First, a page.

An entry clearance application can be refused on general grounds if it fails under paragraphs 320(1) to 320(23) of Immigration Rules.
Mandatory General Grounds for Refusal: Entry Clearance
Broadly speaking, the paragraphs 320(1) to 320 (7B) cover mandatory general grounds for refusals relating to entry for a purpose not covered in the immigration rules, deportation orders, imprisonment, conviction of an offence, invalid passport, exclusion of the applicant is conducive to the public good, false representation, fraud and forgery, non-disclosure of material facts, previous breach of the UK immigration rules and failure to attend an interview.
If the applicant was convicted of an offence and sentenced to at least 4 years then entry clearance or leave to enter application is refused under paragraph 320(2)(b) and S-EC1.4(a) in Appendix FM and V 3.4(a) of Appendix V of the Immigration Rules. Moreover, there is no time limit on how long the Home Office will take into account a conviction in this category. However, if there are any compelling factors, which amount to an exceptional reason why entry clearance should be granted, may be considered.
Discretionary General Grounds for Refusal: Entry Clearance
Moreover, paragraphs 322(2) to 322 (13) cover discretionary general grounds for entry clearance refusals relating to passport of an authority not recognised by Her Majesty’s Government or other unacceptable documents, contrived in a significant way to frustrate the rules, lack of ability to return (or unacceptable elsewhere after a stay in the UK), a threat to national security, refusal by the sponsor to give an undertaking, child under 18 – no written consent provided by the parent(s) or guardian(s), refusal to submit to a medical examination, a non-custodial sentence or out of court disposal, a persistent offender who shows a particular disregard for the law, offending causing serious harm and exclusion of the applicant is conducive to the public good in the UK.
And also a failure to: produce the information required by the Immigration Officer, supply information, documents, biometric data, pay an outstanding charge to the National Health Service (NHS) and pay litigation costs awarded to the Home Office.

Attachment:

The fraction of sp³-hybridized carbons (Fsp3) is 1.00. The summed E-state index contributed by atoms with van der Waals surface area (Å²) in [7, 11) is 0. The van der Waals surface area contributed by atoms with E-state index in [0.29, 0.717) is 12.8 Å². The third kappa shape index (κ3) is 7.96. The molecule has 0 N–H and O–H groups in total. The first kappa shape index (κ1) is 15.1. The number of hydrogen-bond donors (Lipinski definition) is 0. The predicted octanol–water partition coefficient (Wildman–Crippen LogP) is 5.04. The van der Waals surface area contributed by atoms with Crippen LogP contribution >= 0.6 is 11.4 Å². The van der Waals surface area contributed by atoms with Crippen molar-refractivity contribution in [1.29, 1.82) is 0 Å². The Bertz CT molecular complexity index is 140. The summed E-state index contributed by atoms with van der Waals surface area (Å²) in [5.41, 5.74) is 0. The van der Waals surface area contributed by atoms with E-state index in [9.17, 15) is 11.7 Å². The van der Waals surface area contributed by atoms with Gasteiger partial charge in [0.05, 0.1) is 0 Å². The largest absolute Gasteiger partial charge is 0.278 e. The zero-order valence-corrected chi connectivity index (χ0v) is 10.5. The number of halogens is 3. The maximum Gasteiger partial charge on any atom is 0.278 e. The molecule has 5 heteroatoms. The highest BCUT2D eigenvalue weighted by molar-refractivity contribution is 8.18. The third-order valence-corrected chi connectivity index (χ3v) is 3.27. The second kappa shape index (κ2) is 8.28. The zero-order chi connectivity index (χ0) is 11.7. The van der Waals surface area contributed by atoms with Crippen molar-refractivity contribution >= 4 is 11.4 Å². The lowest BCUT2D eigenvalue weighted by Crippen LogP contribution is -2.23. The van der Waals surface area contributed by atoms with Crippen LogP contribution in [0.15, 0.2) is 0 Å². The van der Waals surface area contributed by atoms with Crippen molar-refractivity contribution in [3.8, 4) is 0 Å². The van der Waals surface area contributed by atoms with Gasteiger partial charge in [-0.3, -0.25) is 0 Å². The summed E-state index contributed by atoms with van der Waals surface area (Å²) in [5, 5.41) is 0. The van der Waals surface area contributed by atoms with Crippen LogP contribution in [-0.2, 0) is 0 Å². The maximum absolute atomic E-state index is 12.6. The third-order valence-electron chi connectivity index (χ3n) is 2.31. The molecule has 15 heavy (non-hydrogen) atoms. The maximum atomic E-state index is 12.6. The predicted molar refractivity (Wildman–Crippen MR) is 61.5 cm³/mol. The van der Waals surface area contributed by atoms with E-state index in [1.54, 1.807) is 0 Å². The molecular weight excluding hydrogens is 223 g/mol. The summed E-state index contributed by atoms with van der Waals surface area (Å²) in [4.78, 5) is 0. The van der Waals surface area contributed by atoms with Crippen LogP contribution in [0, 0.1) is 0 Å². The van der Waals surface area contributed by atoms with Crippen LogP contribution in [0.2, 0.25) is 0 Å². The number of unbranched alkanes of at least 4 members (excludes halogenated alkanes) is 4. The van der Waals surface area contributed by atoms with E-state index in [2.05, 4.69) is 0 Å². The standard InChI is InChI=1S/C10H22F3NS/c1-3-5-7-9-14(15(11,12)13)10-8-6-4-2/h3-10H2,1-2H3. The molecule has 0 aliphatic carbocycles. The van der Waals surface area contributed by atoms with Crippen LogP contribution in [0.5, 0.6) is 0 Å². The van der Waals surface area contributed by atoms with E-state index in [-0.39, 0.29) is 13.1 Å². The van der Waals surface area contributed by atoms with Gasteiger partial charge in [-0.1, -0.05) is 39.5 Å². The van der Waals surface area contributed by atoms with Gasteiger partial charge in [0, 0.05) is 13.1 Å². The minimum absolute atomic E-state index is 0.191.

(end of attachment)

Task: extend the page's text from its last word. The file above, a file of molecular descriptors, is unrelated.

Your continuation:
Leave to Remain: General Grounds for Refusal
Broadly speaking, paragraphs 322(1) to 322 (1E) cover mandatory general grounds for refusals relating to leave to entry or remain for
- a purpose not covered in the immigration rules
- use of deception in the current application
- deportation orders
- a criminal conviction
- non-custodial or out of court criminal record and
- exclusion from the Refugee Convention or from humanitarian protection
Discretionary General Grounds for Refusal: Leave to Remain
Moreover, paragraphs 322(2) to 322 (13) cover discretionary general grounds for leave to remain refusals relating to:
- the use of deception in a previous application
- deception used to prove the right to reside
- a threat to national security
- offending causing serious harm
- refusal by the sponsor to give an undertaking and
- the restricted ability of the applicant to return
And also due to the failure of the applicant to: comply with any conditions of stay, maintain and accommodate without recourse to public funds, honour any declaration or undertaking, produce information, documents or other evidence within a reasonable time, attend for interview, obtain parental consent (for a child under 18 years), pay an outstanding charge to the National Health Service (NHS) and pay litigation costs awarded to the Home Office.
Appendix FM General Grounds for Refusal
In terms of Paragraph A320, paragraph 320(7B) is certainly not applicable for a family member application under Appendix FM.
However, if an applicant fails to pay litigation costs awarded to the Home Office then the application refuses under:
- Paragraph S-EC.3.1 of Appendix FM
- Paragraph 10A of Appendix Armed Forces
- Home Office Fees 2019/20 for Applications Made in the UK
- Form FLR(IR) – Applications for Extension of Stay in the UK
- Criminal Record Certificate for UK Visa Tier 1 & 2 Applications
- UK Visa Purpose not covered in the Immigration Rules
- UK Visa USA 2019: applications, processing times and refusal rate
- Appeal Against Entry Clearance Refusal on IAFT 6 Form online
- UK Entrepreneur Visa Statistics 2008-18: Refusal and Success Rate
- Immigration Judicial Review procedure, decisions and success rate
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- EU Citizens Rights after Brexit: Theresa May Speech 26 June 2017